Joe Meli has pled guilty to one count of securities fraud as part of a plea deal with the U.S. Attorney’s Office. Meli faces up to eight years in prison as part of the agreement, but the agreement provides for Meli’s attorneys to petition for a lighter sentence.

“Starting in about 2015 in New York, I mislead investors, and I took inappropriate business by soliciting their investments with false documents,” Meli testified in a Manhattan court today before Magistrate Judge Barbara Moses. “I represented to certain investors that I had formal written contracts to purchase bulk tickets to live events. Those formal contracts did not always exist as I represented. In some cases, I showed investors contracts that appeared to be signed by people who had not signed them. And in some cases, those contracts did not accurately reflect the true agreements related to my bulk purchases of live events. I knew what I was doing was wrong, and I apologize to the Court, I apologize to the government, I apologize to my investors, and to my family for my conduct.”

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Meli entered the guilty plea today and will be sentenced by U.S. District Court Judge Kimba Wood. Meli is accused of running a Hamilton pyramid scheme, allegedly misappropriating money from investors meant for ticket purchases for concerts and big Broadway shows. Authorities say Meli used the money to repay old investors and finance an extravagant lifestyle.

As part the plea bargain, Meli plead guilty to one count of securities fraud while five other charges related to the pyramid scheme have been dismissed. The development comes just days after Meli’s attorney Dan Fetterman at Kasowitz Benson Torres filed a motion to suppress evidence, alleging the government illegally used a cooperating witness to tape a conversation with Meli outside of Marc Kasowitz’s law firm. Kasowitz is a high profile trial attorney whose clients include President Donald Trump — Kasowitz is representing Trump as part of the Russia investigation by U.S. special counsel Robert Mueller.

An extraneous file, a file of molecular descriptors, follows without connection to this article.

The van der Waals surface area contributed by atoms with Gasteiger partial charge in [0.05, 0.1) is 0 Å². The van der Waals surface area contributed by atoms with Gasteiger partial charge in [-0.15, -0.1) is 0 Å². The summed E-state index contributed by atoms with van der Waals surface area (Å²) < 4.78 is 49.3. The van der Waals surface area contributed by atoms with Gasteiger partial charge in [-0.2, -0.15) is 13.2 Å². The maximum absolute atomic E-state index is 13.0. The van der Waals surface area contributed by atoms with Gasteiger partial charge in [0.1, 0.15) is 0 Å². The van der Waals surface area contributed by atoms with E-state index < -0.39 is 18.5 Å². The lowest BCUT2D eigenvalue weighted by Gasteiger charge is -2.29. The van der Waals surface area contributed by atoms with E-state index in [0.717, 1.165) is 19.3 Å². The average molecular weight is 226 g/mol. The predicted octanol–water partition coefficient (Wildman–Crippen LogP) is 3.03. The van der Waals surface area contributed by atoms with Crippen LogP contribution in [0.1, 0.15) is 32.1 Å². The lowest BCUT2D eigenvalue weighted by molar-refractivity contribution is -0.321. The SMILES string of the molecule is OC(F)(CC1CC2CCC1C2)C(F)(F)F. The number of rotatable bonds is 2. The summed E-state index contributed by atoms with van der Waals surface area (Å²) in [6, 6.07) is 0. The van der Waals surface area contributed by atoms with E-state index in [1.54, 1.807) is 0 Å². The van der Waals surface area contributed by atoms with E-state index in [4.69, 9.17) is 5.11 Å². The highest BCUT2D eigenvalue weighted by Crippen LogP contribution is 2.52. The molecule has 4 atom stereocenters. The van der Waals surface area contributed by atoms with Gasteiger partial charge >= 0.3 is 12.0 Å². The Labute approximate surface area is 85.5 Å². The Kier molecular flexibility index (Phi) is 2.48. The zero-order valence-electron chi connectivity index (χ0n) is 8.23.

A co-defendant, Steven Simmons, pled guilty to charges on Monday. Following the guilty plea, Fetterman released the following statement to the media:

“Mr. Meli is pleased that the United States Attorney’s Office for the Southern District of New York has agreed to dismiss the charges against him concerning the Sentinel Ponzi scheme, and he looks forward to putting the case involving his ticket reselling business behind him.”

In February, Mark Varacchi, founder of Sentinel Growth Fund Management LLC, plead guilty to conspiracy, securities fraud and wire fraud charges. According to the indictment from the U.S. Attorney for the Southern District of New York, Meli falsely claimed to have a relationship and agreement with the producer of Hamilton to purchase tickets in bulk and resell them through secondary market channels. Prosecutors allege that Meli and his co-defendants — including sports radio personality Craig Carton — stole at least $51 million from 125 investors as part of an alleged conspiracy “to perpetuate a Ponzi scheme and to enrich themselves.”

According to court documents, Meli pled guilty to one count of securities fraud which, in explaining the elements of the fraud charge, Assistant United States Elisha Kobre attorney said Meli employed a “scheme” to “defraud,” “made an untrue statement of material fact” and “engaged in an act, practice, or course of business that operated or would operate as a fraud or deceit upon a purchaser or seller.”

As part of the plea deal, Meli is facing 78 to 97 months in prison (six-and-half years to eight years) and a $5 million fine. It’s possible that Meli could receive a lighter sentence outside of the normal sentencing guidelines. Sentencing is scheduled for Jan. 31, 2018 at 11 a.m. EST in District Court. Meli is currently on bail and will remain free while awaiting his sentencing.

Dave Brooks
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Dave Brooks

Founder & Executive Editor at Amplify Media
Dave Brooks has over 15 years experience as a writer, including eight years as the Managing Editor of Venues Today. He started Amplify in 2014 to give the industry its own voice and turn up the volume on live entertainment.
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